The taxation of menstrual hygiene products probably is not the result of a small group of men talking in a back room about how to make women’s lives more difficult in service of filling the state’s tax coffers. After all, in California, to give just one example, the state collects an estimated $20 million a year in sales tax on menstrual hygiene products. This represents less than 0.001% of the entire California state budget. So, the tampon tax is not a significant source of revenue for the state.

The reason that menstrual hygiene products are taxed is because for too long, women’s bodily functions have not been considered proper subjects for many public conversations. The general cultural aversion to talking about menstruation, which Professor Carla Spivack and I trace here through religious traditions and literature, has contributed to the non-salience of the tax. The public has become aware of the tax only through internet-based publicity and traditional demonstrations – some of the largest and most dramatic of which took place in Australia and received international press. Once most people learn about the tax, they consider it a demonstrably unfair tax imposed on girls and women because of their biology.

Not just economic, but also symbolic effects

To be sure, most tax scholars would say that tax reform should not be accomplished by chipping away at the tax base. Instead, some of the brightest tax minds in Australia and elsewhere suggest that reformers interested in gender equality should be focused on broadening the tax base in order to fund services for those in need.

Generally speaking, I agree with this approach. But where I part company from the traditional tax analysis is at a tax imposed on products needed by half the population for most of their lives in order to attend school, go to work, and to participate in public life. Tax has more than just economic effects; it has a symbolic impact as well. By deciding to make particular items subject to or exempt from taxation, a society signals its values. A society that values the contributions of all its members, regardless of sex, will follow Australia’s lead and abolish the tampon tax.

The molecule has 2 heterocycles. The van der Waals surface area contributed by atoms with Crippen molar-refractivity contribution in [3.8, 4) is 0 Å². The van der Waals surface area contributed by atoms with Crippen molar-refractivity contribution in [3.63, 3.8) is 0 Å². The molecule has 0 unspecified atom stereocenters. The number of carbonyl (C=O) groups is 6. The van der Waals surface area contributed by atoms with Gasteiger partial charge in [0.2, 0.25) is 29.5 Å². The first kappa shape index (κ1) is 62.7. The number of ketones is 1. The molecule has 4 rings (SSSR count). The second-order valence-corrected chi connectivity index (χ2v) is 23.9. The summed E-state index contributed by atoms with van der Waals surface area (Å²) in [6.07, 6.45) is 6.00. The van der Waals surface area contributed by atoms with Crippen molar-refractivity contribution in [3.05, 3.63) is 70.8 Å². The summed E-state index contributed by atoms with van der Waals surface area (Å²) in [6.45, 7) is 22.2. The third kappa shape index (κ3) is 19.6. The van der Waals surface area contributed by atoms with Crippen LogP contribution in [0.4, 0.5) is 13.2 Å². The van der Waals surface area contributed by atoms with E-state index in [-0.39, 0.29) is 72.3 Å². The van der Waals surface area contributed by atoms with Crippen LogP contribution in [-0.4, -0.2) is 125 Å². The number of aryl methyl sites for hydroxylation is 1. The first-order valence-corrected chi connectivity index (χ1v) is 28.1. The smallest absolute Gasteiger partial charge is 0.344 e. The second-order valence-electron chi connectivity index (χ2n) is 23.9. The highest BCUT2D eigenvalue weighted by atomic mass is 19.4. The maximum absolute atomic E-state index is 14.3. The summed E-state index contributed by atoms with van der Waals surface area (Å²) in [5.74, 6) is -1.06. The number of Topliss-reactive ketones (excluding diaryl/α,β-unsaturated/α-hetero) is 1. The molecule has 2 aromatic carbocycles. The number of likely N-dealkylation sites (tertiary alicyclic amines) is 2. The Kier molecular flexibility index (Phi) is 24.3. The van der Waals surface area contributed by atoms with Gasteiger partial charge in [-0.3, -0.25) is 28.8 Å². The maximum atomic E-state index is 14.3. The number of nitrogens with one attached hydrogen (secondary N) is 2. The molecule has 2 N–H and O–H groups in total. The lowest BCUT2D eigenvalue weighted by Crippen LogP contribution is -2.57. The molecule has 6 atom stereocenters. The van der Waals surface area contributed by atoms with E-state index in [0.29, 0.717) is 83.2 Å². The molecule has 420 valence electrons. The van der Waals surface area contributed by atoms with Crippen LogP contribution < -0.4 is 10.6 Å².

Further reading: Crawford, Bridget J. and Waldman, Emily Gold, ‘The Unconstitutional Tampon Tax’, University of Richmond Law Review, forthcoming; and Crawford, Bridget J. and Spivack, Carla, ‘Tampon Taxes, Discrimination and Human Rights’, 2017 Wisconsin Law Review 491.

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This article has 1 comment

  1. Am I the only woman who thinks this was a bad tax policy move for Australia?

    I disagree with the assertion that “The reason that menstrual hygiene products are taxed is because for too long, women’s bodily functions have not been considered proper subjects for many public conversations.” On the contrary, I would hazard a guess that that is the reason why our politicians decided to cave in and remove the tax: too many of them were uncomfortable being asked about it and it was easier just to do away with the social media blizzard that try to explain how a broad-based consumption tax works.

    Rather than removing the tax on tampons, we should have considered increasing its scope and narrowing the range of GST-free products. Australia’s GST was at least intended to be broad-based – it is not an excise tax on luxuries – and it is perfectly in keeping with that design that all expenditure is taxed. A 1/11th reduction in price (if it is passed on – and IMF studies show that the benefits of rate changes are usually only temporarily passed on) will not make sufficient difference to help women who cannot buy tampons. It will, however, give a tax benefit to a wealthy woman and no benefit to men living in poverty.

    That women disproportionately bear the burden of the tax through a combination of lower incomes, higher levels of poverty, pink pricing, and the need to purchase items such as feminine hygiene products is an issue that cannot be solved by a token act such as the removal of GST.

    If there is a case to be made for public subsidisation of tampons and feminine hygiene products – and I think there is – the GST law was not the best place to look. Far better to provide them for free. Start by mandating that all places where public toilets are required should also provide free tampons and pads. Require them to be provided for free in workplace bathrooms, in cinemas and shopping centres, in train stations and airports, in schools and Universities. Invent whatever technology is needed to stop people taking more than their fair share but view them as no different from the toilet paper, water, soap, and hand towels that we receive for free in these locations. Subsidise them for women on benefits. But keep collecting the tax when those who can afford to pay for them do so.